National Prohibition Act Passed: On This Day, October 28

On October 28, 1919, the National Prohibition Act—also known as the Volstead Act—was passed by Congress, overriding President Woodrow Wilson’s veto. On January 16, 1920, Americans would have to put down their drinks and shutter the saloons. Supplemental to the Eighteenth Amendment, the Volstead Act outlined methods of enforcing prohibition and decided which intoxicating liquors were prohibited and which were excluded from prohibition. Read the explanation of the Supreme Court decision upholding the Volstead Act written by Wayne B. Wheeler, the zealous force behind the Anti-Saloon League.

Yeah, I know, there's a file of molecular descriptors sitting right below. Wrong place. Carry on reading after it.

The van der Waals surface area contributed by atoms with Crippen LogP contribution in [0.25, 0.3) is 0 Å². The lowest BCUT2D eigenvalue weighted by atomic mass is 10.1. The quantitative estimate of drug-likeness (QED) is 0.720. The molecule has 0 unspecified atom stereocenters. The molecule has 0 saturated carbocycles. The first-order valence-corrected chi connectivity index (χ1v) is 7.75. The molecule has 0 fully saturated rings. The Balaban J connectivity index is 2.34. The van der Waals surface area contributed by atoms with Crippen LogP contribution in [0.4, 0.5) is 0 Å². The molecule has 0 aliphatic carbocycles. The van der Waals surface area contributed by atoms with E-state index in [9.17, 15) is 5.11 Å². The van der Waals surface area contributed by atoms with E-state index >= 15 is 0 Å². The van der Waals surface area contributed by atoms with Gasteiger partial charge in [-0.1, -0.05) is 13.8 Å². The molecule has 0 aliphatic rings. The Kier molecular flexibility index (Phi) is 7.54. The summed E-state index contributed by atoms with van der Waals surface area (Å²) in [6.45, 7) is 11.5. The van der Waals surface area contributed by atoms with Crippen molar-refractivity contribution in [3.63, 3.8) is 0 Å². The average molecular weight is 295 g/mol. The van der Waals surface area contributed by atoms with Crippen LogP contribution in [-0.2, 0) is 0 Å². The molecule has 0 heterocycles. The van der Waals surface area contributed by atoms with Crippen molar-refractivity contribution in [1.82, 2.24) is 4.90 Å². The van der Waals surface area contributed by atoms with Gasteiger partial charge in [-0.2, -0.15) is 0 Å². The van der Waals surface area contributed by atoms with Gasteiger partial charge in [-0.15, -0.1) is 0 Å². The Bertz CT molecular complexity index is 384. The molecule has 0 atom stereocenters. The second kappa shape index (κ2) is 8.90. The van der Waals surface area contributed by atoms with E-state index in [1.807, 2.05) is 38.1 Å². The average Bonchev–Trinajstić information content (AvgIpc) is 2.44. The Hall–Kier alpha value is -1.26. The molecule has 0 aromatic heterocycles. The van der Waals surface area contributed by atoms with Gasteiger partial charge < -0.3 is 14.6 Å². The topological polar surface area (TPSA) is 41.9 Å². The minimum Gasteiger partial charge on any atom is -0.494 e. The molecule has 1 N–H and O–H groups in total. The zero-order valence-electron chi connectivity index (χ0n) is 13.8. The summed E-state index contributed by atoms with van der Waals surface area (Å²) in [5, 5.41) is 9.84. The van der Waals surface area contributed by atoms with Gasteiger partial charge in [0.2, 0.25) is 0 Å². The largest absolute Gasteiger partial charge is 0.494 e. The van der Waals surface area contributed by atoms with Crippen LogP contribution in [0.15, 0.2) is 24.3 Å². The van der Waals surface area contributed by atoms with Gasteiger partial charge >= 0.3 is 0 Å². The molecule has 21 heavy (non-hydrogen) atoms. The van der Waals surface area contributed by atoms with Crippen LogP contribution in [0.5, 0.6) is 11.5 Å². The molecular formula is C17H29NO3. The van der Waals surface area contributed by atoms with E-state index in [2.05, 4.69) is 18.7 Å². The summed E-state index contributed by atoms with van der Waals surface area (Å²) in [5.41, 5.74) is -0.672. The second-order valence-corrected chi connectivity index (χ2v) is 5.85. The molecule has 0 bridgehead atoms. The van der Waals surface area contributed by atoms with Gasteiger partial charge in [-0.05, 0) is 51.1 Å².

The Volstead Act’s strict rules shocked many of the lawmakers who—assuming beer and wine would be safe from prohibition—had voted in favor of the amendment. The act defined "intoxicating liquor" as anything with an alcohol content of 0.5% or higher, yet made exceptions for medicinal and religious uses. As a result, millions of Americans flocked to the doctor for whiskey prescriptions.

Prohibition finally ended in December of 1933 when Congress passed the Twenty-First Amendment, repealing prohibition and all its related legislation. Want to learn more about the effects of prohibition on the American people? Check out the essay "Prohibition and Its Effects.For a fun take on the Volstead Act, look at the film clip below from the 1939 film The Roaring Twenties, starring James Cagney and Gladys George.